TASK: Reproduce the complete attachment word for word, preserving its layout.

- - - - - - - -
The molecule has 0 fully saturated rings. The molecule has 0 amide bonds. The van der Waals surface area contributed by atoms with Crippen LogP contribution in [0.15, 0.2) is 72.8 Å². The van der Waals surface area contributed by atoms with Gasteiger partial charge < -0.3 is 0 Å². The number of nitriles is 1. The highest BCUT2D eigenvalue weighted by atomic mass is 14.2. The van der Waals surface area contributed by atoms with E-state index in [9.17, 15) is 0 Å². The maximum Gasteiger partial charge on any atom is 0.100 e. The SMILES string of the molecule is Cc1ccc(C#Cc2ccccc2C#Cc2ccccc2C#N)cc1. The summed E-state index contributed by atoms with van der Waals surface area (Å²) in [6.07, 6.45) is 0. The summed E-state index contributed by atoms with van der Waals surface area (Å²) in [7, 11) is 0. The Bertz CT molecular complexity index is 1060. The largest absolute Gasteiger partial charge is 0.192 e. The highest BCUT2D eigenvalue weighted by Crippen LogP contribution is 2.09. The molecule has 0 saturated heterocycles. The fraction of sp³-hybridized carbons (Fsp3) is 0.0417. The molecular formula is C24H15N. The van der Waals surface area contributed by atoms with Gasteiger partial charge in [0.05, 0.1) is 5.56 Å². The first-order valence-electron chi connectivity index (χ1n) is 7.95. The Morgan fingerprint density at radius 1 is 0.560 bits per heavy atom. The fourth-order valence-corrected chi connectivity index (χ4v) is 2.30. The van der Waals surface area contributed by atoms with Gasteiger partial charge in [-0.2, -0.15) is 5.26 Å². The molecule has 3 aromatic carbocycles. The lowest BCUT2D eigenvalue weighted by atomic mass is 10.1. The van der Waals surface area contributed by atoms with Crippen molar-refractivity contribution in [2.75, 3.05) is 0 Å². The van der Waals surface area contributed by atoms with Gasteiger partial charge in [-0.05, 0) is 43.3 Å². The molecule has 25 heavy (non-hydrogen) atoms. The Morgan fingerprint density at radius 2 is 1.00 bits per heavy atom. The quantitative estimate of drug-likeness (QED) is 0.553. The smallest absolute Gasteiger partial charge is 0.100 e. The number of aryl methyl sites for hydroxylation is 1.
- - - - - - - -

The molecule has 0 fully saturated rings. The molecule has 0 amide bonds. The van der Waals surface area contributed by atoms with Crippen LogP contribution in [0.15, 0.2) is 72.8 Å². The van der Waals surface area contributed by atoms with Gasteiger partial charge < -0.3 is 0 Å². The number of nitriles is 1. The highest BCUT2D eigenvalue weighted by atomic mass is 14.2. The van der Waals surface area contributed by atoms with E-state index in [9.17, 15) is 0 Å². The maximum Gasteiger partial charge on any atom is 0.100 e. The SMILES string of the molecule is Cc1ccc(C#Cc2ccccc2C#Cc2ccccc2C#N)cc1. The summed E-state index contributed by atoms with van der Waals surface area (Å²) in [6.07, 6.45) is 0. The summed E-state index contributed by atoms with van der Waals surface area (Å²) in [7, 11) is 0. The Bertz CT molecular complexity index is 1060. The largest absolute Gasteiger partial charge is 0.192 e. The highest BCUT2D eigenvalue weighted by Crippen LogP contribution is 2.09. The molecule has 0 saturated heterocycles. The fraction of sp³-hybridized carbons (Fsp3) is 0.0417. The molecular formula is C24H15N. The van der Waals surface area contributed by atoms with Gasteiger partial charge in [0.05, 0.1) is 5.56 Å². The first-order valence-electron chi connectivity index (χ1n) is 7.95. The Morgan fingerprint density at radius 1 is 0.560 bits per heavy atom. The fourth-order valence-corrected chi connectivity index (χ4v) is 2.30. The van der Waals surface area contributed by atoms with Gasteiger partial charge in [-0.2, -0.15) is 5.26 Å². The molecule has 3 aromatic carbocycles. The lowest BCUT2D eigenvalue weighted by atomic mass is 10.1. The van der Waals surface area contributed by atoms with Crippen molar-refractivity contribution in [2.75, 3.05) is 0 Å². The van der Waals surface area contributed by atoms with Gasteiger partial charge in [-0.05, 0) is 43.3 Å². The molecule has 25 heavy (non-hydrogen) atoms. The Morgan fingerprint density at radius 2 is 1.00 bits per heavy atom. The quantitative estimate of drug-likeness (QED) is 0.553. The smallest absolute Gasteiger partial charge is 0.100 e. The number of aryl methyl sites for hydroxylation is 1.